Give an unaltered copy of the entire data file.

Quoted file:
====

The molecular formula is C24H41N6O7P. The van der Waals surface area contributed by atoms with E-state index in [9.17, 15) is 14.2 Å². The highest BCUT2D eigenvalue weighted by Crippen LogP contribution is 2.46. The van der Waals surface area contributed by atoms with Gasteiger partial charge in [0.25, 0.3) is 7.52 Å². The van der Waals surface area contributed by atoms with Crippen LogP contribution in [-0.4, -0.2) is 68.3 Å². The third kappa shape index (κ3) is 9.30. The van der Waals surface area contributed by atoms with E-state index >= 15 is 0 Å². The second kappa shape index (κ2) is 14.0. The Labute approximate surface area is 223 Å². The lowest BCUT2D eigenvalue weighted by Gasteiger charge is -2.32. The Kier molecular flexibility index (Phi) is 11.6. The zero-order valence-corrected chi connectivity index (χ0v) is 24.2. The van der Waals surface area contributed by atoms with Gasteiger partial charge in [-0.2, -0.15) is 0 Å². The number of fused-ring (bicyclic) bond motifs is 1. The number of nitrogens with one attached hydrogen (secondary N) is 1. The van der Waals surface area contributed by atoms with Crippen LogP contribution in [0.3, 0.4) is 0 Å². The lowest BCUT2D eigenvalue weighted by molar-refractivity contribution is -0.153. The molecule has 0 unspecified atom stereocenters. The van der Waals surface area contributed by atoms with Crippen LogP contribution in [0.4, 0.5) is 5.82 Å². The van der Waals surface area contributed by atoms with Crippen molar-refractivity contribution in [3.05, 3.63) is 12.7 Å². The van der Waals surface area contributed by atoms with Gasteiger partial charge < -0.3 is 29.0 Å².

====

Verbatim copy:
The molecular formula is C24H41N6O7P. The van der Waals surface area contributed by atoms with E-state index in [9.17, 15) is 14.2 Å². The highest BCUT2D eigenvalue weighted by Crippen LogP contribution is 2.46. The van der Waals surface area contributed by atoms with Gasteiger partial charge in [0.25, 0.3) is 7.52 Å². The van der Waals surface area contributed by atoms with Crippen LogP contribution in [-0.4, -0.2) is 68.3 Å². The third kappa shape index (κ3) is 9.30. The van der Waals surface area contributed by atoms with E-state index >= 15 is 0 Å². The second kappa shape index (κ2) is 14.0. The Labute approximate surface area is 223 Å². The lowest BCUT2D eigenvalue weighted by Gasteiger charge is -2.32. The Kier molecular flexibility index (Phi) is 11.6. The zero-order valence-corrected chi connectivity index (χ0v) is 24.2. The van der Waals surface area contributed by atoms with Gasteiger partial charge in [-0.2, -0.15) is 0 Å². The number of fused-ring (bicyclic) bond motifs is 1. The number of nitrogens with one attached hydrogen (secondary N) is 1. The van der Waals surface area contributed by atoms with Crippen LogP contribution in [0.3, 0.4) is 0 Å². The lowest BCUT2D eigenvalue weighted by molar-refractivity contribution is -0.153. The molecule has 0 unspecified atom stereocenters. The van der Waals surface area contributed by atoms with Crippen LogP contribution in [0.4, 0.5) is 5.82 Å². The van der Waals surface area contributed by atoms with Crippen molar-refractivity contribution in [3.05, 3.63) is 12.7 Å². The van der Waals surface area contributed by atoms with Gasteiger partial charge < -0.3 is 29.0 Å².